At the end of the hypothetical day her friend only had one spoon left, and was starving. If she cooked dinner, that would cost her the final spoon. But then she wouldn’t have any left to wash the dishes. On the other hand, if she went out for dinner, she might lack the energy to drive herself home.
Although my battle with Lyme disease is going on close to 4 years now, I had wondered until recently what a Spoonie was, that is until I came across The Spoon Theory. I shared it with my sweet Mom and she thought it was a great way to explain what I’ve been through and what others go through every day.
No Sob Stories Here
So, my purpose is not to tell a sob story about myself or anyone else. 😉
My intention is to share this insightful concept, The Spoon Theory, with you so it might help you and the ones you love.
If you have a chronic illness you may want to consider sharing the theory with loved ones to help them better understand what your daily life is truly like. As much as they love you and care about what you’re going through, chances are they don’t fully get it, because it’s truly hard to understand if you haven’t lived it yourself.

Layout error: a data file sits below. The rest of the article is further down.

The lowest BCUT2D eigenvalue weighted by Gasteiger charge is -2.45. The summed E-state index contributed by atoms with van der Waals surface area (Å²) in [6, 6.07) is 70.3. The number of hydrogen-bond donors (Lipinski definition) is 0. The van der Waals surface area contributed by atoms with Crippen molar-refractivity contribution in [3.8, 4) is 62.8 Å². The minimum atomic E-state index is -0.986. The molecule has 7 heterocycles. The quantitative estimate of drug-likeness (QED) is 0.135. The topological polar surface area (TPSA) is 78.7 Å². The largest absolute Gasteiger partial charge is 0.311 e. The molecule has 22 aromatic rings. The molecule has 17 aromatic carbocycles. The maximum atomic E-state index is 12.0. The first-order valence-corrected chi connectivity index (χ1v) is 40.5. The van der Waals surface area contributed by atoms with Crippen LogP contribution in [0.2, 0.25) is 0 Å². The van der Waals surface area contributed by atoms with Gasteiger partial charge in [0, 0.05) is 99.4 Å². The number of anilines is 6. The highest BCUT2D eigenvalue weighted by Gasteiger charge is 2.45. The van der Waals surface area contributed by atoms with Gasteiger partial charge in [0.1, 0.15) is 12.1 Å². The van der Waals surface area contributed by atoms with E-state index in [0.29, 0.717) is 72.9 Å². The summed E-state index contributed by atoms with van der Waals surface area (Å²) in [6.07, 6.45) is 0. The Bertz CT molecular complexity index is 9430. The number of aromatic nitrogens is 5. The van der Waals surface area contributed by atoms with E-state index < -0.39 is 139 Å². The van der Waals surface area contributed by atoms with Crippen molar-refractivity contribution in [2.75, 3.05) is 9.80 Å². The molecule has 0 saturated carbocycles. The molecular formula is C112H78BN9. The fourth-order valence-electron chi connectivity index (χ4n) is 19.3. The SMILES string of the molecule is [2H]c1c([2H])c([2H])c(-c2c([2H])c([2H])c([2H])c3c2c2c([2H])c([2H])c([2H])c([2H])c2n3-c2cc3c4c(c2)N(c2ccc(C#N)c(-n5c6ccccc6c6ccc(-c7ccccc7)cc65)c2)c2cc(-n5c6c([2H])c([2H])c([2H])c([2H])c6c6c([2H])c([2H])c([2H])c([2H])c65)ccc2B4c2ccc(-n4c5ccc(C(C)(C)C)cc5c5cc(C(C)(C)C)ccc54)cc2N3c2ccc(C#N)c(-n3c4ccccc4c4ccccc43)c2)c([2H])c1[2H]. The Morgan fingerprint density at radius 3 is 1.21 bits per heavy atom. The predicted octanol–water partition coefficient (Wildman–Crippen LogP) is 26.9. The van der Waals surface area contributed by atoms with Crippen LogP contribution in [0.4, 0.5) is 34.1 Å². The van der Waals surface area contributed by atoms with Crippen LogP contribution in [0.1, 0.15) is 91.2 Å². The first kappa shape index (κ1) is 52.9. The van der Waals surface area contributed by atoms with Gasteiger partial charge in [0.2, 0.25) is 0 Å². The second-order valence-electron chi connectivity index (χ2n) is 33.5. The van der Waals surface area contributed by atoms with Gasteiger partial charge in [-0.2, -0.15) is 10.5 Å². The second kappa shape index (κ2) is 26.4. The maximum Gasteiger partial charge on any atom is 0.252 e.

I didn’t have a clue what chronic illness was all about until I had became ill with Lyme disease and 4 other chronic illnesses (Sjogren’s, Mixed Connective Tissue Disease, fibromyalgia and chronic migraine).
It wasn’t that I didn’t care about people going through health crises, because I did. But I see it very differently now and I’m thankful for the Spoon Theory to help others better understand what it’s like.
It’s so not fun having to cancel plans with family and friends at the last-minute because you’re “all out of spoons” but now I’m thankful to have The Spoon Theory in my back pocket to help when I need it most!
Do you have a chronic illness or know someone who does?
Do you think you might use the Spoon Theory to help your loved ones better understand what you’re going through?
Please share in the comment section below. I’d love to know what you think about this!